Thanks to Berkeley Lab IT’s stellar work with Verizon, however, we hope that there will be options over this next year for Berkeley-community access to 5G testing resources, and similar opportunities to explore mmWave or non-terrestrial networks tools as we build relationships and capabilities.  We also believe that opportunities and resources will start to become available over this next year from the Department of Energy, and other funding sources to support science user testing and the uptake of advanced wireless.

How did you get into this work and what do you enjoy most about it?

I got into this area at the start of my career working on satellite mobile telephony, and later with the Department of Defense working on sensors and analysis systems. When I was supporting military forces in the field with analytics, the problem was always how to handle really data thin-pipes, and as part of this, we had a lot of trouble with existing radio, cellular and satellite options. 

As part of the research-support community, I’m most interested in how we can use 5G and advanced wireless technologies to allow scientists to do new things. It is really fascinating to be at a point of inflection, for RF wireless technology and the ability for almost anyone to be able to affordably collect data from the world, backhaul that data globally, and make sense of it.  

I think that we are in a great position to lead the way with open science “out in the world” which will leverage these new technologies and ESnet is a wonderful place to serve that cause.

Interviewed by Linda Vu, Berkeley Lab Computing Sciences

Into the Medical Science DMZ

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Speeding research. The Medical Science DMZ expedites data transfers for scientists working on large-scale research such as biomedicine and genomics while maintaining federally-required patient privacy.

In a new paperLawrence Berkeley National Laboratory (Berkeley Lab) computer scientist Sean Peisert and Energy Sciences Network (ESnet) researcher Eli Dart and their collaborators outline a “design pattern” for deploying specialized research networks and ancillary computing equipment for HIPAA-protected biomedical data that provides high-throughput network data transfers and high-security protections.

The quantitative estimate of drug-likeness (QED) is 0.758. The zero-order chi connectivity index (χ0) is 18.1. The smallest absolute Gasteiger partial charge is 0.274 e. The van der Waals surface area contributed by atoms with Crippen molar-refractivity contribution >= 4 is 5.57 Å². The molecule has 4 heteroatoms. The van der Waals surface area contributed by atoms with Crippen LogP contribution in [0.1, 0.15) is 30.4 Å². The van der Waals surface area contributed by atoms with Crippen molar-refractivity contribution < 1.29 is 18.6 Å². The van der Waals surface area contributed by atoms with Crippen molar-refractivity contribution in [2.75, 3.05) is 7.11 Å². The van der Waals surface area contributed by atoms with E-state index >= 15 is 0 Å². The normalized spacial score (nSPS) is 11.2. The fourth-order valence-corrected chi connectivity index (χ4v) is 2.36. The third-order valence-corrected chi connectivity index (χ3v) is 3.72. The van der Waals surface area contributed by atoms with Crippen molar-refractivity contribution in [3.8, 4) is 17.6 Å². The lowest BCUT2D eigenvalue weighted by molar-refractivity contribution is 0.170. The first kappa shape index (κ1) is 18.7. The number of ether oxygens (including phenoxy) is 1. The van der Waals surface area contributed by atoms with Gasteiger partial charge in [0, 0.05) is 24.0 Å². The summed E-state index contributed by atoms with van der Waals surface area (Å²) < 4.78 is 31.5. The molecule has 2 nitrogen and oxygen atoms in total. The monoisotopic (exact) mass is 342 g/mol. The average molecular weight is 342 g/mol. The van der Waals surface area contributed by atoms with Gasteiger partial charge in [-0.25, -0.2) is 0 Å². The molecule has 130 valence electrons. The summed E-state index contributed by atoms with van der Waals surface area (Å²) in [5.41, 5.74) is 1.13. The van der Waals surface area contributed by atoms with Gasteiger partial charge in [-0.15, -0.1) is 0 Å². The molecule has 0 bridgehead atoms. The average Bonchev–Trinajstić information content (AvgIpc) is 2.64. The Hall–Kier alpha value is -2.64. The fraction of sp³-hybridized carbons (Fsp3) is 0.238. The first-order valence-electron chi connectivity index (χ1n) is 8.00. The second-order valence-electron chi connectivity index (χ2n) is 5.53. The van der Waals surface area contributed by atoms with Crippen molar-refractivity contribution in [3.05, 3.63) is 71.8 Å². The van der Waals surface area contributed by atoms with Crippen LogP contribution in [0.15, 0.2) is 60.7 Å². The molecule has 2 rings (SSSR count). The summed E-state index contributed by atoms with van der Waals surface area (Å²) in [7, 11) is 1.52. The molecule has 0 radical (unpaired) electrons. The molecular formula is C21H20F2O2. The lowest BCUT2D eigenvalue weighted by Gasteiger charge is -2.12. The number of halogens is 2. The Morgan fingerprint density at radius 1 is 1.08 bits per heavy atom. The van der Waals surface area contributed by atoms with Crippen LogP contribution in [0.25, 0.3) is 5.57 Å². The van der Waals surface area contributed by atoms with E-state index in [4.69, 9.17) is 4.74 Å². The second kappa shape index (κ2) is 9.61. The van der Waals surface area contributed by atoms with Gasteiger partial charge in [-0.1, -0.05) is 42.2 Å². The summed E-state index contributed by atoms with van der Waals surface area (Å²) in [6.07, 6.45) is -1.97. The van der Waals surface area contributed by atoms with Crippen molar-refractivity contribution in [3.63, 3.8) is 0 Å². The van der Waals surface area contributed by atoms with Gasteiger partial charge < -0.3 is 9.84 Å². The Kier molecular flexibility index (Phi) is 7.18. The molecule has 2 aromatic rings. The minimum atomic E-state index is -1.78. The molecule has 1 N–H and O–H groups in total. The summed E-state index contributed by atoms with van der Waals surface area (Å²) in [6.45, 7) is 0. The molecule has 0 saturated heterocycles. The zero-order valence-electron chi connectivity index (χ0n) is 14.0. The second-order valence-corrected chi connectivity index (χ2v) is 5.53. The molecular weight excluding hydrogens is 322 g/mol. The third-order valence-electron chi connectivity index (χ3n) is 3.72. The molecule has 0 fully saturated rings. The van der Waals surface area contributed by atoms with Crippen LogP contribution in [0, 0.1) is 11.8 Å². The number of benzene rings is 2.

“The original Science DMZ model provided a way of securing high-throughput data transfer applications without the use of enterprise firewalls,” says Dart. “You can protect data transfers using technical controls that don’t impose performance limitations.”

Read More at Science Node: https://sciencenode.org/feature/into-the-science-dmz.php 

Sean-and-Eli
Left: Eli Dart, ESnet Engineer | Right:  Sean Peisert, Berkeley Lab Computer Scientist

Berkeley Lab and ESnet Document Flow, Performance of 56 Terabytes Climate Data Transfer

Visualization by Prabhat (Berkeley Lab).
The simulated storms seen in this visualization are generated from the finite volume version of NCAR’s Community Atmosphere Model. Visualization by Prabhat (Berkeley Lab).

In a recent paper entitled “An Assessment of Data Transfer Performance for Large‐Scale Climate Data Analysis and Recommendations for the Data Infrastructure for CMIP6,” experts from Lawrence Berkeley National Laboratory (Berkeley Lab) and ESnet (the Energy Sciences Network, document the data transfer workflow, data performance, and other aspects of transferring approximately 56 terabytes of climate model output data for further analysis.

The data, required for tracking and characterizing extratropical storms, needed to be moved from the distributed Coupled Model Intercomparison Project (CMIP5) archive to the National Energy Research Supercomputing Center (NERSC) at Berkeley Lab.

The authors found that there is significant room for improvement in the data transfer capabilities currently in place for CMIP5, both in terms of workflow mechanics and in data transfer performance. In particular, the paper notes that performance improvements of at least an order of magnitude are within technical reach using current best practices.

To illustrate this, the authors used Globus to transfer the same raw data set between NERSC and Argonne Leadership Computing Facility (ALCF) at Argonne National Lab.

Read the Globus story: https://www.globus.org/user-story-lbl-and-esnet
Read the paper: https://arxiv.org/abs/1709.09575